Today, I’ve invited Kandi J Wyatt to share her heart for Biblical Fiction with special emphasis on her medieval retelling of Hagar’s story, The One Who Sees Me.
Without further ado… here’s Kandi’s post on her transition into biblical retellings:
I grew up in a Christian home and was in church at least three times a week if not more up until after I graduated from Faith Baptist Bible College in Ankeny, Iowa. That may explain my love of Biblical fiction. Since I heard the Bible stories from the time I was too little to remember and still hear them today, almost forty-nine years later, I needed a fresh perspective on old favorites.
About sixteen or seventeen years ago, I gained an interest in bringing the Bible to life for believers who, like me, had heard the same stories over and over again. My husband and I collaborated to create two plays for church. One was mostly his doing and the other was more my doing. For Easter, we created a passion dinner play that rocked my view of the crucifixion for several years, since my husband played the part of Jesus. I’ll never forget the feeling when I heard the pounding of the nails and then looked up from my spot on the floor in front of the cross to see Eric there.
The following Christmas, we blended scenes from the passion play into a Christmas program that focused on Jesus coming to the manger with a view for the cross. He Made a Way Through a Manger can be found on my website.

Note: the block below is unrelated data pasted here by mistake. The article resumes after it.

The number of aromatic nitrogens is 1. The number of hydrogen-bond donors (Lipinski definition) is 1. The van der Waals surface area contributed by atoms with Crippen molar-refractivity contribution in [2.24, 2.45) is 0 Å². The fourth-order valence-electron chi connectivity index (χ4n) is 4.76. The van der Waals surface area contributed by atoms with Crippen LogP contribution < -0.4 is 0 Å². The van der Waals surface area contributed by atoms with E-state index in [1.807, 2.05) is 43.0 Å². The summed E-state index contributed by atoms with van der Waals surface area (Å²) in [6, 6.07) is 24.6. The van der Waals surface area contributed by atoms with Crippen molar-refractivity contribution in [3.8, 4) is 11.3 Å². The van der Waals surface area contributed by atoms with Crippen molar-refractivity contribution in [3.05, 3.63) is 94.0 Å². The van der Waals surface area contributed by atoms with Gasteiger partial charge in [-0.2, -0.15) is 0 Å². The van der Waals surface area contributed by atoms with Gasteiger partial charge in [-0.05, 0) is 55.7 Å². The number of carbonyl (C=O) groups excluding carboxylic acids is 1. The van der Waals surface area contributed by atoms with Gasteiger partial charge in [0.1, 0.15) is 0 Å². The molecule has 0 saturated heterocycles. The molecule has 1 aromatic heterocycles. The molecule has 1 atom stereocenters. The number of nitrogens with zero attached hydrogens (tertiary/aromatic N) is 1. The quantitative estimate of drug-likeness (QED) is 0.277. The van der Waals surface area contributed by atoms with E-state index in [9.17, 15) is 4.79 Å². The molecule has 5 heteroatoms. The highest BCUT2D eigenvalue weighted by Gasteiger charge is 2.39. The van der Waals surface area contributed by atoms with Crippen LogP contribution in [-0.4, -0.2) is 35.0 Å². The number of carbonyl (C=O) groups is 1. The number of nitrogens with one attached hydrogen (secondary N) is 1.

That intro gave me a heart for making Bible stories alive and interesting. Most of the time I kept my stories in the time period they were told and just tried to give a fresh perspective, until November, 2014, when National Novel Writing Month came around.
Our Sunday school class had been studying the life of Abraham. I saw his marital relationships much like a modern-day blended family. However, I knew I couldn’t write a modern Abraham story, but I loved the medieval and fantasy settings. So, I set out to write a Biblical retelling in a fictional medieval realm, never expecting to have historical fiction tagged to my name.
Teenage slave girl Faru’s life has been turned upside down when she discovers she’s been traded to a new master, forcing her to leave all she‘s ever known. Upon her arrival, Faru meets a friend, Cailean, who helps her adjust to life in the strange location. Life settles into a new pattern, and romance blossoms between the young friends. But as soon as they plan to get married, another proposal comes about – one that cannot be ignored. Being a slave means not always marrying who you love.
On a daring journey to heal her heart, Faru encounters the Existing One. Will she trust Him and do His bidding even if what He requests is so hard?
Follow Faru’s tale in author Kandi J Wyatt’s retelling of a Biblical story found in the Old Testament book of Genesis, showing that when things don’t make sense, God will guide the way.
The One Who Sees Me gained its title from the name that Hagar gave the Lord when she ran away from Sarah. I love that aspect of the Lord. He’s the One who sees me no matter what I’ve done, or what I’ve gone through. It wasn’t until after I wrote the novel that I realized how important that title was to me personally. You see, as a fifth grader I experienced abuse but hid the memories until I was in my late twenties. I drew comfort from the idea that even though it was a horrible happening, Jesus was there with me walking through it with me and saw all the pain and hurt.